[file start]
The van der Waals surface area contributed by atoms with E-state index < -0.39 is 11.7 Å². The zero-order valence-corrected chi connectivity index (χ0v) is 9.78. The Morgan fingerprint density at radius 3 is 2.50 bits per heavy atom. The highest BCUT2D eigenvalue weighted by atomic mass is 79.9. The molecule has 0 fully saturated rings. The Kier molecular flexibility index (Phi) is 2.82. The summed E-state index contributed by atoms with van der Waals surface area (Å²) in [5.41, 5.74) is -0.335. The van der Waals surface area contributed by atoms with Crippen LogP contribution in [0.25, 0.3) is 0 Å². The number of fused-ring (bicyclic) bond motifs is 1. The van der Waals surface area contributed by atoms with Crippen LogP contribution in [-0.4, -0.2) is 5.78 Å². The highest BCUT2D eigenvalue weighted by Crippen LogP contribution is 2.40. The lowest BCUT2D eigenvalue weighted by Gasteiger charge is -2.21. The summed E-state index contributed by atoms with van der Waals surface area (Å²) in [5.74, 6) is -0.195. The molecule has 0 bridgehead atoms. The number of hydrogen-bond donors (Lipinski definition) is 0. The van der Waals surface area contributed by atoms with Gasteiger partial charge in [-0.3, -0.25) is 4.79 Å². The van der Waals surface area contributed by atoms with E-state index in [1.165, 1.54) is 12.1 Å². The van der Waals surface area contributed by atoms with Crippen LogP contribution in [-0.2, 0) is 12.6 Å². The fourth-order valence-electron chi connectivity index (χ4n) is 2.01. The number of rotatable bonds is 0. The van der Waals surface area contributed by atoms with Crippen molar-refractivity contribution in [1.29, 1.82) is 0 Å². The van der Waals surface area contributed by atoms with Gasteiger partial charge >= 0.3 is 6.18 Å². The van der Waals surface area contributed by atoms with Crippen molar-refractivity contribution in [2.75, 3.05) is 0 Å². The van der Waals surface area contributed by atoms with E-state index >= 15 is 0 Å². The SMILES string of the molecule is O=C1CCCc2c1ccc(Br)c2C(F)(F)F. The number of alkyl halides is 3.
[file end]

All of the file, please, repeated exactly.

The van der Waals surface area contributed by atoms with E-state index < -0.39 is 11.7 Å². The zero-order valence-corrected chi connectivity index (χ0v) is 9.78. The Morgan fingerprint density at radius 3 is 2.50 bits per heavy atom. The highest BCUT2D eigenvalue weighted by atomic mass is 79.9. The molecule has 0 fully saturated rings. The Kier molecular flexibility index (Phi) is 2.82. The summed E-state index contributed by atoms with van der Waals surface area (Å²) in [5.41, 5.74) is -0.335. The van der Waals surface area contributed by atoms with Crippen LogP contribution in [0.25, 0.3) is 0 Å². The number of fused-ring (bicyclic) bond motifs is 1. The van der Waals surface area contributed by atoms with Crippen LogP contribution in [-0.4, -0.2) is 5.78 Å². The highest BCUT2D eigenvalue weighted by Crippen LogP contribution is 2.40. The lowest BCUT2D eigenvalue weighted by Gasteiger charge is -2.21. The summed E-state index contributed by atoms with van der Waals surface area (Å²) in [5.74, 6) is -0.195. The molecule has 0 bridgehead atoms. The number of hydrogen-bond donors (Lipinski definition) is 0. The van der Waals surface area contributed by atoms with Gasteiger partial charge in [-0.3, -0.25) is 4.79 Å². The van der Waals surface area contributed by atoms with E-state index in [1.165, 1.54) is 12.1 Å². The van der Waals surface area contributed by atoms with Crippen LogP contribution in [-0.2, 0) is 12.6 Å². The fourth-order valence-electron chi connectivity index (χ4n) is 2.01. The number of rotatable bonds is 0. The van der Waals surface area contributed by atoms with Crippen molar-refractivity contribution in [1.29, 1.82) is 0 Å². The van der Waals surface area contributed by atoms with Gasteiger partial charge >= 0.3 is 6.18 Å². The van der Waals surface area contributed by atoms with Crippen molar-refractivity contribution in [2.75, 3.05) is 0 Å². The van der Waals surface area contributed by atoms with E-state index >= 15 is 0 Å². The SMILES string of the molecule is O=C1CCCc2c1ccc(Br)c2C(F)(F)F. The number of alkyl halides is 3.